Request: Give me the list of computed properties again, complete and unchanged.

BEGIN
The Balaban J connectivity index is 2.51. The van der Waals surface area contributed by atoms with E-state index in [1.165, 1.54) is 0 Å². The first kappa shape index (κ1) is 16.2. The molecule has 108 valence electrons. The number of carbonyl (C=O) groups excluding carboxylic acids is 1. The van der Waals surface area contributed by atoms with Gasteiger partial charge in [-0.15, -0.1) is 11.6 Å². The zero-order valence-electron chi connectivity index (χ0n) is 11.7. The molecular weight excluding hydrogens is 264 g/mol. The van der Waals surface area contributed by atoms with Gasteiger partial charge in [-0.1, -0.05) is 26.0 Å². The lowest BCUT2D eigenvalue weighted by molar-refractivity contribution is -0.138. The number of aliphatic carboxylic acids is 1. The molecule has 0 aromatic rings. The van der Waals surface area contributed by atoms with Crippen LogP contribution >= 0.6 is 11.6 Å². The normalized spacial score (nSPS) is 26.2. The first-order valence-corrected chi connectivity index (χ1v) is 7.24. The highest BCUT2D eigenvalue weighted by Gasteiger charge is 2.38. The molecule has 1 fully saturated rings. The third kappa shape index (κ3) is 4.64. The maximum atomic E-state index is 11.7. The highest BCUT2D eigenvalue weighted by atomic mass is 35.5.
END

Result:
The Balaban J connectivity index is 2.51. The van der Waals surface area contributed by atoms with E-state index in [1.165, 1.54) is 0 Å². The first kappa shape index (κ1) is 16.2. The molecule has 108 valence electrons. The number of carbonyl (C=O) groups excluding carboxylic acids is 1. The van der Waals surface area contributed by atoms with Gasteiger partial charge in [-0.15, -0.1) is 11.6 Å². The zero-order valence-electron chi connectivity index (χ0n) is 11.7. The molecular weight excluding hydrogens is 264 g/mol. The van der Waals surface area contributed by atoms with Gasteiger partial charge in [-0.1, -0.05) is 26.0 Å². The lowest BCUT2D eigenvalue weighted by molar-refractivity contribution is -0.138. The number of aliphatic carboxylic acids is 1. The molecule has 0 aromatic rings. The van der Waals surface area contributed by atoms with Crippen LogP contribution >= 0.6 is 11.6 Å². The normalized spacial score (nSPS) is 26.2. The first-order valence-corrected chi connectivity index (χ1v) is 7.24. The highest BCUT2D eigenvalue weighted by Gasteiger charge is 2.38. The molecule has 1 fully saturated rings. The third kappa shape index (κ3) is 4.64. The maximum atomic E-state index is 11.7. The highest BCUT2D eigenvalue weighted by atomic mass is 35.5.